XXX: State of the Union sums itself up when an NSA tech, as he regards Ice Cube blowing off a covert mission with a rocket-launched fireball, sarcastically responds, "Subtle. Very subtle." This sequel to Rob Cohen's atrocious Vin Diesel actioner XXX makes a baby-steps improvement: it's so full of self-aware speechifying, howlingly bad verbal pissing contests, and audacious bullshit plotting that it almost flies as a parody of itself. Almost.
XXX was originally conceived as an "extreme sports" version of James Bond for the tween-teen skater set. For the sequel, producer Cohen hooks up with an equally brilliant producer, Ice Cube, to realign XXX as a ghetto superstar, 2005-blaxploitation style. Reprising his role as NSA mastermind Augustus Gibbons, Samuel L. Jackson spews, "We've got to go off the grid now. The new Triple-X has got to be badder, got to have more attitude." How could this be possible? Cut to Ice Cube in a maximum-security prison cell.
Okay, so screenwriter Simon Kinberg (Mr. And Mrs. Smith) apologizes for that one by making Cube wrongly imprisoned, but only after the faux-Bond credits blend the usual phallic gun barrels with imagistic bait of black hands gripping prison bars. Because it's a Rob Cohen movie, this Triple-X (born Darius Stone) goes to a chop-shop in "the 'hood" when he needs "off the grid" help. There he finds his ex-honey Lola (Nona Gaye), to whom Darius keeps making empty threats about taking her for a ride in a back seat, if you know what I mean. Much fast driving and push-up-bra slinking ensues.
Lee Tamahori (Die Another Day) brings his James Bond experience to bear on what would be an otherwise unwatchable movie, but the ultra-slick energy of the first act becomes poundingly familiar as we move into the XXX version of political import. "I'm not feeling too patriotic these days," Stone growls, and who could with Willem Dafoe's evil Secretary of Defense plotting to kill everyone between him and the presidency, currently held by ex-miniseries star Peter Strauss (hold on, Peter, you have some scenery on your lip)? After a sluggish midsection, Kinberg and uncredited scribe Rich Wilkes muster some comic value by blowing holes in the U.S. Capitol building and then chasing the secret Presidential bullet train across D.C. for an Air Force One meets Mission: Impossible climax.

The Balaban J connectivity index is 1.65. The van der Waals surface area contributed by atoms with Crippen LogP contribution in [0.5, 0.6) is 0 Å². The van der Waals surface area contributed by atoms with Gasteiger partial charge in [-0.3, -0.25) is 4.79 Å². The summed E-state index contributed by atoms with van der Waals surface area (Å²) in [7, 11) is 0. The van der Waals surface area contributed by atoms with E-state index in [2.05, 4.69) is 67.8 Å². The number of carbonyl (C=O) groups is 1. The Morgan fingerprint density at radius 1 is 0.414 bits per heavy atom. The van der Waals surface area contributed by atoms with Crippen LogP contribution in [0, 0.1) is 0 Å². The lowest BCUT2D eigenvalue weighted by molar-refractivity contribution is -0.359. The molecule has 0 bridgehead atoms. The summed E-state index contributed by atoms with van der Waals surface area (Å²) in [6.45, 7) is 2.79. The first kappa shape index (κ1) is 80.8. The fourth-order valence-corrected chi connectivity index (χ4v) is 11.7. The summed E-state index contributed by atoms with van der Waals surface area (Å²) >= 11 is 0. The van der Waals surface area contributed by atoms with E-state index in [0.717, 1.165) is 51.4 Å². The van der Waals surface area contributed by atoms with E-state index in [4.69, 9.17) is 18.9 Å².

Everyone involved is under strict orders to overact, which proves to be a very good idea to keep the sheep-counting at bay. XXX: State of the Union is all stereotypes all of the time, the most annoying of which is Michael Roof, as the tech who saves the screenwriter's ass whenever he doesn't know how else to insert Tab A into Slot B. Nicknamed "College Boy," the tech wears V-neck sweaters and bow ties to contrast with Ice Cube's ghetto fabulousness. Subtle. Very subtle.
Sony delivers another impressive Blu-Ray Disc in XXX: State of the Union. For some reason, I wasn't expecting much from this transfer, but XXX: State of the Union looks spectacular. Aside from a bit of edge enhancement and perhaps slightly oversaturated color, the sharp, glossy image features plenty of detail and depth. If anything, the Dolby TrueHD surround track may be trying a bit hard, favoring music and effects over dialogue, but it certainly packs a wallop.